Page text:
"That's what people want," Hilton said. "They want to see her smiling. Even if all she does is smile and wave, I say that's mission accomplished."

Only if Spears is ready to pull off a truly memorable performance should she even think about getting back on the stage. "I don't think it's an option," said Ken Baker, E! executive news editor. "For her to perform doesn't make any sense right now. She doesn't have anything to sell."

Unless the product is herself — but Baker thinks she's doing a better job simply by getting her personal life back in order. "She doesn't need image rehab," he said. "And she's not ready to do a performance. She should wait. No offense to MTV, but she'll have other opportunities. It might be better timing to wait until her album is out, perhaps early next year."

"Don't perform unless you can be as good or better than you were back in the day," Hilton cautioned. "If it's not 110 percent ready and rehearsed, don't do it. You don't want a repeat of mediocrity."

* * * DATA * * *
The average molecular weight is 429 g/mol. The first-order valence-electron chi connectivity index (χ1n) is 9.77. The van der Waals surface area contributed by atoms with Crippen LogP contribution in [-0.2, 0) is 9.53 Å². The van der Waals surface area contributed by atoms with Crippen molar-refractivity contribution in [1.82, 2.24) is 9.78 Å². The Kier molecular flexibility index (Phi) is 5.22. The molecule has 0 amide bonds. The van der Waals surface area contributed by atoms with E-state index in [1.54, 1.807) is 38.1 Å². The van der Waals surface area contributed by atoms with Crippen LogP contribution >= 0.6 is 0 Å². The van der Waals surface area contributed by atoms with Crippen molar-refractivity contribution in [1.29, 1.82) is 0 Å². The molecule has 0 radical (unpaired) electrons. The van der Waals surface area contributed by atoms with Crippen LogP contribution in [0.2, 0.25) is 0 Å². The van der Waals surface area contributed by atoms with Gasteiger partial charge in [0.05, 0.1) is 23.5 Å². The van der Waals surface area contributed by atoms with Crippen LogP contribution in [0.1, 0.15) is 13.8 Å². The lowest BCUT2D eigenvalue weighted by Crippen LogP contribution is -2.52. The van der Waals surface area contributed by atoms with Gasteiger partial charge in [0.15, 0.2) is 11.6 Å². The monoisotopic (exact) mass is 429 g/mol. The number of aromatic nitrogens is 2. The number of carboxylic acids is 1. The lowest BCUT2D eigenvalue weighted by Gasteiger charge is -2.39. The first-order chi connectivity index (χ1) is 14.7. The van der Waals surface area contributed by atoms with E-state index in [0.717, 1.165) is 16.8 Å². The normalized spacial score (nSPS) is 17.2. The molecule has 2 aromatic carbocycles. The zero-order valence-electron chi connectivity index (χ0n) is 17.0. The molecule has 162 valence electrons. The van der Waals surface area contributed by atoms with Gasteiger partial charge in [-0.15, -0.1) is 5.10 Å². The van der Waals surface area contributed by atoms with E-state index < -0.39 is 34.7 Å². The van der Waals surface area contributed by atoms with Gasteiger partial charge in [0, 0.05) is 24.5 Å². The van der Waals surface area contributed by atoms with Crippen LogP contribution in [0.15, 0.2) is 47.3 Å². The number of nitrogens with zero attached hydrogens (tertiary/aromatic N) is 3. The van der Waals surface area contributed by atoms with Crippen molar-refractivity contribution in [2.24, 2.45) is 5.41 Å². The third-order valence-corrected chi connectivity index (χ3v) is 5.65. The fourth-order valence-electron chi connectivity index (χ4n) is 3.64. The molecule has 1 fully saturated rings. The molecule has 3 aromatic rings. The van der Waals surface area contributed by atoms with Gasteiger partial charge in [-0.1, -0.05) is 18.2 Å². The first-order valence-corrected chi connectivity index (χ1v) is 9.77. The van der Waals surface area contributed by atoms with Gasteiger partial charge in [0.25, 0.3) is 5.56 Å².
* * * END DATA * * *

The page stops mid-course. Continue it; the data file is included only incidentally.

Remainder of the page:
Hilton suggested that once Britney is ready to perform, at the VMAs or otherwise, she ought to redo "Gimme More" with an entirely different routine. "This time, do it right," he said. "Have the hair looking good, wear something that fits, don't be allegedly drunk before you're onstage, know your choreography, don't be lethargic and take it seriously." He doesn't expect her to sing live, but if she can manage an effective lip synch, that would be just enough, he said, to make people think, "This is how it should have been done."